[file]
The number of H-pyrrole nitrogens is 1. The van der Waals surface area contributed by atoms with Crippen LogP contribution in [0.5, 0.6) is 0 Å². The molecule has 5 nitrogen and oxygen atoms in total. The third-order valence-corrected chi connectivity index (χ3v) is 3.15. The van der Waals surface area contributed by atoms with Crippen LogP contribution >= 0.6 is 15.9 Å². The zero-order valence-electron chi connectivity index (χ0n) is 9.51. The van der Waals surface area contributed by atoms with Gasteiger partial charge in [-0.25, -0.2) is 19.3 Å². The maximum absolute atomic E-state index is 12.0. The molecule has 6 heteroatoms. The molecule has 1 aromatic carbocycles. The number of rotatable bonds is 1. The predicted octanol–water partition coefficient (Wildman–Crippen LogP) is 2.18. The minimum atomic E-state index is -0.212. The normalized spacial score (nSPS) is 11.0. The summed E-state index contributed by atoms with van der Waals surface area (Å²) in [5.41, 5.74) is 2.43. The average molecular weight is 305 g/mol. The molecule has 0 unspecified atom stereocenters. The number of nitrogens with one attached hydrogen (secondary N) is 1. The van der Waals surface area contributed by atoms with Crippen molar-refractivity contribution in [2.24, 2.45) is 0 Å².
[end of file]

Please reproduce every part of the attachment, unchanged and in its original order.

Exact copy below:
The number of H-pyrrole nitrogens is 1. The van der Waals surface area contributed by atoms with Crippen LogP contribution in [0.5, 0.6) is 0 Å². The molecule has 5 nitrogen and oxygen atoms in total. The third-order valence-corrected chi connectivity index (χ3v) is 3.15. The van der Waals surface area contributed by atoms with Crippen LogP contribution >= 0.6 is 15.9 Å². The zero-order valence-electron chi connectivity index (χ0n) is 9.51. The van der Waals surface area contributed by atoms with Gasteiger partial charge in [-0.25, -0.2) is 19.3 Å². The maximum absolute atomic E-state index is 12.0. The molecule has 6 heteroatoms. The molecule has 1 aromatic carbocycles. The number of rotatable bonds is 1. The predicted octanol–water partition coefficient (Wildman–Crippen LogP) is 2.18. The minimum atomic E-state index is -0.212. The normalized spacial score (nSPS) is 11.0. The summed E-state index contributed by atoms with van der Waals surface area (Å²) in [5.41, 5.74) is 2.43. The average molecular weight is 305 g/mol. The molecule has 0 unspecified atom stereocenters. The number of nitrogens with one attached hydrogen (secondary N) is 1. The van der Waals surface area contributed by atoms with Crippen molar-refractivity contribution in [2.24, 2.45) is 0 Å².